More oil crimes

Of course, we need oil. The nations of the world run on oil, and most of their economies would collapse without access to oil. All these things are true right now and will be for some time to come.

But that does not justify 1) the criminal destruction of habitat, environment and entire communities or 2) the political denial that slows – in fact prevents – any serious investment in the future and a world without cheap oil.

We are approaching the end of cheap oil – it’s harder and harder to find what they call ‘sweet crude’, oil that processes well and efficiently. And as long as sweet crude is there, extraction costs are containable. But today we’re increasingly turning to things like shale and deep water which are far more expensive to extract and process. We’ll be paying a whole lot more for oil in the future – and unless we can locate the political will to acknowledge that and put serious money to work on alternatives, that future looks bleak.

BP isn’t the only company out there regularly committing criminal acts. Victims of Exxon Valdez waited decades for compensation as Exxon’s lawyers endlessly appealed until some of the plaintiffs died.

In 1979, a  Pemex blowout off Mexico’s east coast was the third largest oil spill in history. (They were drilling 12,000 feet below the seafloor!) It took ten months to stop the flow.

And today, The New York Times has an update about the horrific crimes of Shell Oil in the Niger Delta, where they’ve been spilling the equivalent of and Exxon Valdez every year for fifty years. Fifty years. Half a friggin century. Shell claims that criminals who siphon oil from their pipelines are responsible for much of the problem.  But as the story says, Shell manages to use soldiers to beat women protestors but can’t find forces to guard the pipelines.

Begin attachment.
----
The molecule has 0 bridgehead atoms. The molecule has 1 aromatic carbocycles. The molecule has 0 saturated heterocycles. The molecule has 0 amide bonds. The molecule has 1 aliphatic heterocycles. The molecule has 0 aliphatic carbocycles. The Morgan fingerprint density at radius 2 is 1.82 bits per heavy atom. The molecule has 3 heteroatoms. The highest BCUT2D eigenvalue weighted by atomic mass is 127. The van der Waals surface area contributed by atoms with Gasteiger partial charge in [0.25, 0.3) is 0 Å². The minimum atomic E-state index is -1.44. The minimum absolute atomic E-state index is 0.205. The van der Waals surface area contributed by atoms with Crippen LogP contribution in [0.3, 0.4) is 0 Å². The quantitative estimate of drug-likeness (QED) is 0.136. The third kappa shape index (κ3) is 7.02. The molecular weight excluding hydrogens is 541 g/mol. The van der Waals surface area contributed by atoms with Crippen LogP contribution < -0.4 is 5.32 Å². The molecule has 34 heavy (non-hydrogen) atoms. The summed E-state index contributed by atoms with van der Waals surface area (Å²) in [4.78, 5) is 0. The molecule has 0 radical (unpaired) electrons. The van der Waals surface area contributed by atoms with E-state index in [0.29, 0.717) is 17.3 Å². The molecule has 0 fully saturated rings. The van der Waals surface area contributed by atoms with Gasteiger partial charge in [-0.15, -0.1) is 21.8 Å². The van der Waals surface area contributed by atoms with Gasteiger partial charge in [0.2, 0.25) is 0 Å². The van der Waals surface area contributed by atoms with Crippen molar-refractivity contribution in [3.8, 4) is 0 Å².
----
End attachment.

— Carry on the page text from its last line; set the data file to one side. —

Today’s New York Times:

 The oil spews from rusted and aging pipes, unchecked by what analysts say is ineffectual or collusive regulation, and abetted by deficient maintenance and sabotage. In the face of this black tide is an infrequent protest — soldiers guarding an Exxon Mobil site beat women who were demonstrating last month, according to witnesses — but mostly resentful resignation . . .

Claytus Kanyie, a local official, said of the gulf spill, standing among dead mangroves in the soft oily muck outside Bodo. “Nobody [in the US] is worried about this one [the Mexico spill]. The aquatic life of our people is dying off. There used to be shrimp. There are no longer any shrimp.”

 Somewhere, somehow, someday they should pay for this.

I’m ready. Bring it on!

Luke likes Seattle, he likes his dinner and pretty much he likes the whole shebang. This baby knows how to smile which makes a beloved nephew smile a bit himself.

Musta’ been a very gay place

all gone

MONROE, Ohio – A six-story

statue of Jesus Christ was struck by lightning and burned to the ground, leaving only a blackened steel skeleton and pieces of foam that were scooped up by curious onlookers Tuesday.

Hey, Pat Robertson! You want to ‘splain what awful sin got Jesus to destroy himself?